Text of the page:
Many things about COVID-19 and the subsequent worldwide lockdowns have been unprecedented. Even the frequency of the use of the word itself since March has been unprecedented.

Below is a list of the events in the world that happened for the first time because of the coronavirus lockdown.


Unemployment welfare

JobSeeker is the new name for the unemployment benefit or the dole. It gives the unemployed $1100 a fortnight.

JobKeeper is the name of the new Federal Government subsidy to Australians who have lost their job because of the crippling coronavirus trading restrictions. It gives recipients, before tax, $1500 a fortnight.

About 1.3 million Australians are now receiving Jobseeker, with another 400,000 claims yet to be processed. A further 6.1 million are receiving Jobkeeper.

That means an unprecedented 30 per cent, or 8 million out of a total population of 25 million Australians, are receiving unemployment benefits.

In the red

The largest deficit in Australian history is expected to be announced in the October federal budget.

Australian Treasurer Josh Frydenberg, made the prediction in Parliament, last Wednesday.

He also expected gross domestic product (GDP) to fall by more than 10 per cent in the June quarter, the biggest fall on record.

Nationalised private hospitals

The Federal Government has effectively nationalised private hospitals for the duration of the coronavirus crisis.

On 31 March, it historically promised to “guarantee the viability of private hospitals” after private hospitals lost most of their business after the Government banned non- essential elective surgery.

READ MORE: Five possible reasons for Greece’s rise from ‘black sheep’ to a shining example in its handling of the coronavirus crisis

Five-star homelessness

Once in a blue moon, like Melbourne’s 2006 Commonwealth Games, some of the country’s homeless were put into motels and hotels for the duration of an event, to clean up the area for tourists.

It has been unprecedented in Australia to do this across so many states, so quickly and for the sole purpose of health reasons.

Albeit for a month and with differing success, Western Australia had its “Hotels with Heart” program with Pan Pacific Hotel and the NSW government announced they were putting thousands of the city’s homeless into two, three, four and five-star hotels.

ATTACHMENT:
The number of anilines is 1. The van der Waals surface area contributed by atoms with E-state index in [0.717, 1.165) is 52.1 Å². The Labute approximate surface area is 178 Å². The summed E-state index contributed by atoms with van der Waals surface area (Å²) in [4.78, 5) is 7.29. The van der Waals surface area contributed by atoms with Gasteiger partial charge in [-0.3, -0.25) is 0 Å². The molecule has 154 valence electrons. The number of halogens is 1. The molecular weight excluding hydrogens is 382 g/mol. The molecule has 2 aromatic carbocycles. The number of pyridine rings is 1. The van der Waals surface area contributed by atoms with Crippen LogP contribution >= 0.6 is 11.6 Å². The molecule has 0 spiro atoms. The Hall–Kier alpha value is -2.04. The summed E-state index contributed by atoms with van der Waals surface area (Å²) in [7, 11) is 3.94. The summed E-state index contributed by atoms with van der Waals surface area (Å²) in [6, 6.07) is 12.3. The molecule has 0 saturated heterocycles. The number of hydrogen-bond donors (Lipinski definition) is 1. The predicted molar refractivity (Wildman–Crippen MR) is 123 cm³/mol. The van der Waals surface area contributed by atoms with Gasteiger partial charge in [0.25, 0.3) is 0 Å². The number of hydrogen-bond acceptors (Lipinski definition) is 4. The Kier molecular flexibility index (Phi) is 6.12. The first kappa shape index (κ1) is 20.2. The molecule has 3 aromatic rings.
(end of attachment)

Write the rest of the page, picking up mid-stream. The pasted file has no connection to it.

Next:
Victoria’s homeless have been moved into motels.


Despite restrictions and lockdown, there has been continuous media coverage of Australian sport without one single ball, of any variety, being caught, kicked, marked, thrown, or hit. Now, that’s an unprecedented public relations feat.

READ MORE: Australia and Greece on the same “team” fighting the COVID-19 pandemic


COVID-19 success

It has been so long that any country has envied Greece, that such feelings might as well be unprecedented.

With a decade of austerity measures including crippling health cuts, Greece should have been a sitting duck headed for a coronavirus wipeout. Instead, its low mortality and infection rates have been the envy of Europe and the world.

A country of 11 million people, at the start of March it had 565 intensive care unit (ICU) beds. By the end of March, it had doubled its ICU capacity to 910 beds.

Its success has been attributed to acknowledging it’s weaknesses, engaging experts like Sydney-born professor of medicine and infectious diseases, Sotiris Tsiodras, dispelling fake news instantly and going into lockdown before one death was recorded.

For daily updates on European countries and world statistics, go to the European Union (EU) website for European Centre for Disease Prevention and Control (ECDC)


Black gold

For the first time in history, US oil at the height of the coronavirus on 21 April, was selling for naught and then minus $37 a barrel.

With US tankers and cabins full, oil storage reached its capacity. Suppliers preferred to give it away paying buyers to buy it for $37.

Oil is considered the “canary in the coal mine” when it comes to the economy. On that basis, at the moment, the world economy is for the birds.

Disinfectant stupidity

The president of USA, Donald Trump, during a press conference on 23 April said disinfectant was effective in killing the coronavirus on surfaces.

Unprecedented for a western leader, he turned to his White House Coronavirus Taskforce member, Dr Deborah Brix, and suggested the nation could look at doing a study into injecting disinfectant into COVID-19 patients and administering UV light inside their body.

Disinfectant is a poison. US disinfectant manufacturers immediately issued warnings that under no circumstances should people inject their product.


Expatriates the world over were stranded when countries introduced lockdowns and closed borders.

In India, an unbelievable 13 million citizens living abroad need to be repatriated. Its biggest ever repatriation exercise, named Vande Bharat Mission after the Indian-designed high-speed train Vande Bharat Express, began on May 7. Between May 7 and 13 alone, 14,800 Indians from 12 countries have been repatriated by plane.


Wild white stork chicks hatched in the wild for the first time in 600 years in West Sussex, in South England, on 6 May.

The storks weren’t born in time to deliver British Prime Minister, Boris Johnson, and fiancee Carrie Symonds’s baby a week earlier on 29 April, but the news was big anyway.

It’s believed the loss of habitat, hunting and persecution contributed to the bird’s decline. The last time the storks hatched in the area was in 1416. For pictures and information go to